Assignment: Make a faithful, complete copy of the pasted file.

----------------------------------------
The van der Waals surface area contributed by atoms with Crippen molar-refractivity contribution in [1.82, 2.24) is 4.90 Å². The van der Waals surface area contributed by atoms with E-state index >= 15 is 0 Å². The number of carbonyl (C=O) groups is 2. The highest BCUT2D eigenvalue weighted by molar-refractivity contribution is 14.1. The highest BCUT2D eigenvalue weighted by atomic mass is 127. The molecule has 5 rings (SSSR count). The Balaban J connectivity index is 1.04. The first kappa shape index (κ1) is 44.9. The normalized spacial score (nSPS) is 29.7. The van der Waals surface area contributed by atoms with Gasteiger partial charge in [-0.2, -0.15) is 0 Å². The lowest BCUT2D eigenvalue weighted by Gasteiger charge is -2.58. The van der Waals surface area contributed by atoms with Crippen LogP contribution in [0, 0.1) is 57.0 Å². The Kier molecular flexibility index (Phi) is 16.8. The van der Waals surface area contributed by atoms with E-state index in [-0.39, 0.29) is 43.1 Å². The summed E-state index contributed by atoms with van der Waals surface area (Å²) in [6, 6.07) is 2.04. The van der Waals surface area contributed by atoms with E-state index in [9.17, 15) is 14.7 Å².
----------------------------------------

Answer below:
The van der Waals surface area contributed by atoms with Crippen molar-refractivity contribution in [1.82, 2.24) is 4.90 Å². The van der Waals surface area contributed by atoms with E-state index >= 15 is 0 Å². The number of carbonyl (C=O) groups is 2. The highest BCUT2D eigenvalue weighted by molar-refractivity contribution is 14.1. The highest BCUT2D eigenvalue weighted by atomic mass is 127. The molecule has 5 rings (SSSR count). The Balaban J connectivity index is 1.04. The first kappa shape index (κ1) is 44.9. The normalized spacial score (nSPS) is 29.7. The van der Waals surface area contributed by atoms with Gasteiger partial charge in [-0.2, -0.15) is 0 Å². The lowest BCUT2D eigenvalue weighted by Gasteiger charge is -2.58. The van der Waals surface area contributed by atoms with Crippen LogP contribution in [0, 0.1) is 57.0 Å². The Kier molecular flexibility index (Phi) is 16.8. The van der Waals surface area contributed by atoms with E-state index in [-0.39, 0.29) is 43.1 Å². The summed E-state index contributed by atoms with van der Waals surface area (Å²) in [6, 6.07) is 2.04. The van der Waals surface area contributed by atoms with E-state index in [9.17, 15) is 14.7 Å².